Even Margaret’s journey to Eritrea is something of an eye opener to post-war conditions and the typical transportation of the era. Most people were keen to be going in the other direction as demobilisation escalated. The long and arduous journey at least had the compensations of revealing foods and items that had long been rationed back in Britain. A combination of sea liner and military aircraft eventually deposited young Margaret in Asmara in Eritrea at what was effectively a bare landing strip in the bush with no buildings whatsoever. What a young bride was to make of her first impressions of her new life are interesting to contemplate, but as it transpires, Margaret was made of sterner stuff. Pat had been assigned to a role overseeing the local prison service. Being an ex-Italian colony, Italian culture, architecture and language were the norm. There was also a complicated religious and tribal set up in the colony as Coptic Christians and Muslims, Europeans and various tribes all had their own cultures and identities. It was interesting to read that there was a non-fraternisation policy in force at first with their defeated foes. Over time though, this became less and less rigidly enforced and young Margaret seems to have enjoyed the relative cosmopolitan and Continental lifestyle left behind by the Italians. It also appears that the administrators were instructed not to teach their servants English as they did not want the servants to overhear any confidential conversations. However, Margaret was convinced that this was perhaps a legacy of fighting a war and that this suspicious mindset would eventually subside. Conditions were incredibly basic though. Her fridge was effectively an old ammunition box with ice in it, slippers had to be left upside down so that scorpions and spiders wouldn’t hide away in them. Bed legs and kitchen table legs kept in paraffin to stop ants from devouring them at night or any food on the table. The Public Works Department supplied only the hardiest and most basic of furniture which rarely matched and often was dilapidated. Rabies was rampant in the area and the threat from Shifta rebels meant that Margaret often accompanied her husband around his area of operations holding a machine gun on her lap. Being a woman, Margaret was able to go to areas that her husband, and other men, were prohibited from seeing. When she did join him on safaris, she was allowed to visit women’s quarters and see how women were treated. She was also able to aid male doctors who otherwise were not permitted to see or talk to women without the husband being present and often not even then. Out on these safaris, they would have to create a zariba of thorns around their camp so that large cats or hyenas would not be too inquisitive during the night. Margaret certainly does not give a hagiographic account of life. She points out the joys and pleasures in their life together but she also illustrates the difficulties and realities. If our car breaks down we might call the AA, when they broke down, they had to wait 3 hours in the blazing sunshine before seeing a camel off in the distance who then rode off to get help several hours later. She explains the difficulties of giving birth locally and then raising a baby in such primitive conditions and explains the lengths she had to go to sterilise everything and ensure her son took his medication and prophylactics for malaria. She also throws in some fascinating insights into colonial conventions that may well seem idiosyncratic and anachronistic to us but were fundamental to them at the time such as her husband dressing up in his white uniform even in the bush and she herself dressing in a black dress and wearing hat and gloves in the heat of Africa. She explains “local people did not like standards to slip as it made them feel devalued.” It showed respect to the local tribal leader that a government representative was willing to go through these formalities whilst conducting official business. It helps explain why so few administrators were needed to administer such vast distances and with such large populations as respect was earned and was mutual. It appears that the difficulties lay over the UN’s proposed plans for the mandate. The burning question was whether Eritrea and Ethiopia should be amalgamated or not. Italian colonials were slowly seeping away as they could see that the writing was on the wall for their previous lifestyle. Highlander Eritreans tended to be more sympathetic to union with Ethiopia due to their tribal and religious affinities. The largely Muslim lowlanders tended to be more pro-status quo and wished the British to stay on. Unfortunately, that was not an option that the UN were willing to consider. Margaret explains the role her husband had to play in trying to convince the local population of the merits of joining with Ethiopia. He did actually stay on for a while after the British had formally handed over the government to Ethiopia as an adviser. However, he quickly became disillusioned when he witnessed for himself the Ethiopian bureaucracy and suspicion of the Muslim areas in particular. He came to the conclusion that Ethiopia was smothering Eritrea’s aspirations and freedoms. It was to be an unhappy union and divorce finally occurred in 1991 although only after a long and bitter violent strugge.. It has to be said that the forced union to Ethiopia had been a UN imposed solution that Britain (and the old colonial power of Italy) had been most unhappy to implement as this book testifies. Certainly, Margaret believes that it should have been given the option of joining the Commonwealth at least. Despite all these political difficulties it appears that Pat and Margaret really enjoyed their lifestyle and living amongst the local people for whom they cared deeply for and respected enormously. It was clear that a career in the Colonial Service would be the logical next step in their lives.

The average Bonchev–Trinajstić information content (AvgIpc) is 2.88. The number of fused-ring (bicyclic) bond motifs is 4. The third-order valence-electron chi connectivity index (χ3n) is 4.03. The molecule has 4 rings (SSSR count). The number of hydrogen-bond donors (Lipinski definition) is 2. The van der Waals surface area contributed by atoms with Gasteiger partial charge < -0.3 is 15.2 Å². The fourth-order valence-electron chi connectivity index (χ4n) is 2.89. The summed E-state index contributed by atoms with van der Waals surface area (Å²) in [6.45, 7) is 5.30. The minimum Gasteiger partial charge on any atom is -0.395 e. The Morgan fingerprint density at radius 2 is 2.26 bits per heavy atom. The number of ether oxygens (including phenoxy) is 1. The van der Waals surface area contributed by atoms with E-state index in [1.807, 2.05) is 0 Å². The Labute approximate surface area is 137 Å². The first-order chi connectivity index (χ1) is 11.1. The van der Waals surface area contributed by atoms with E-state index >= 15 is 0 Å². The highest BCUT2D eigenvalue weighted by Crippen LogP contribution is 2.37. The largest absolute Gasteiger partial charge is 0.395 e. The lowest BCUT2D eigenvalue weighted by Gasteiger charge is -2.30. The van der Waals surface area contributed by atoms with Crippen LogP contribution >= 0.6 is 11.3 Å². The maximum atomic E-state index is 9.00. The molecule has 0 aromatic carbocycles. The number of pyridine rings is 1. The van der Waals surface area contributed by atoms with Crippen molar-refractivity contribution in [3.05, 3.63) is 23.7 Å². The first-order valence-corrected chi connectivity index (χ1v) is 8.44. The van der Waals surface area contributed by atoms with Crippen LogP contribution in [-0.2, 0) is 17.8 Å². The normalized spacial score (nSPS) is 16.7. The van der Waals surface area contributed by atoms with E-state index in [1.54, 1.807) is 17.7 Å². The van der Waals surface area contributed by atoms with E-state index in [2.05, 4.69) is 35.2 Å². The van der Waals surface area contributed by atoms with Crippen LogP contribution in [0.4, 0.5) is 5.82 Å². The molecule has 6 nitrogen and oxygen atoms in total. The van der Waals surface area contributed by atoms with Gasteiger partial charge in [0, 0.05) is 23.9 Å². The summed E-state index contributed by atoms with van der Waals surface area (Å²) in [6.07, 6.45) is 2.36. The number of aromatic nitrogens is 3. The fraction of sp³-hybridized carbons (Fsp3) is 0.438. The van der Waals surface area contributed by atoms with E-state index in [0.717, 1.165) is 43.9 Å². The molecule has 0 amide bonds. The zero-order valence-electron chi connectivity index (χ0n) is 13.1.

Pat and Margaret’s next chapter would be in Tanganyika. This had been the League of Nations Mandate which had been converted to a United Nations one. Tanganyika was a relatively poor colony and it appears Pat and Margaret were invariably sent to the poorest parts of this poor colony. A 15 hour excruciatingly slow train ride took them from the coast to their first post. I have to say that I had never heard that dogs were expected to travel in boxes hanging underneath the train. Terrifying for the dogs, but fascinating to pick up these snippets of flavoursome detail. The housing was as basic as anything they had yet experienced, with a thunder box toilet outside. Margaret explains how they would smash tea trays to scare away any wildlife when going to bring in the laundry at dusk. No electricity and water was an incredibly precious commodity especially during the frequent droughts. Margaret found the servants more problematic than they had been in Eritrea; stealing items, drinking their alcohol and even using their toothbrushes. Throughout the book, Margaret explains that the use of servants was one way that money was circulated into the local economy and was also one area of interaction between Europeans and Africans. She does make it clear that far from living a privileged and well paid lifestyle, their pay was basic to say the least and certainly by the time expectations of having servants and of entertaining guests was factored in their meagre pay packets were depleted yet further. And of course, it could be very difficult for wives like Margaret to find suitable paid employment in the places she found herself. Besides, it was often expected that the wife of a Colonial Officer do various community and voluntary positions as a matter of course leaving even less chance of a professional career. In addition, a wife's behaviour was overseen and taken into account by the local bureaucracy when jobs and positions were considered. It is clear that her husband was a scrupulously honest and hard working man. It was interesting to read how anti-corruption measures were built into their terms of service, and obviously embedded themselves into the Colonial Service. For example, she explains that they were only ever permitted to accept any gifts, and then only small ones, at Christmas time. Otherwise, any gifts were considered a bribe. Margaret almost certainly did not appreciate it, but her very basic housing with awful furniture was actually the byproduct of a scrupulously honest system of colonial government where the Colonial Government appreciated that any money spent on their administrators was raised from the already very poor local population. People assume that the British Empire was one big administration with strings being pulled and largesse flowing from London. Nothing could be further from the truth. Each colony was expected to be self-sufficient financially as much as possible. The only real exceptions were natural emergencies and defence issues. So although the Reardons had very basic living quarters in many ways this is a small testimony to the relative honest administration of the Tanganyika colony as a whole.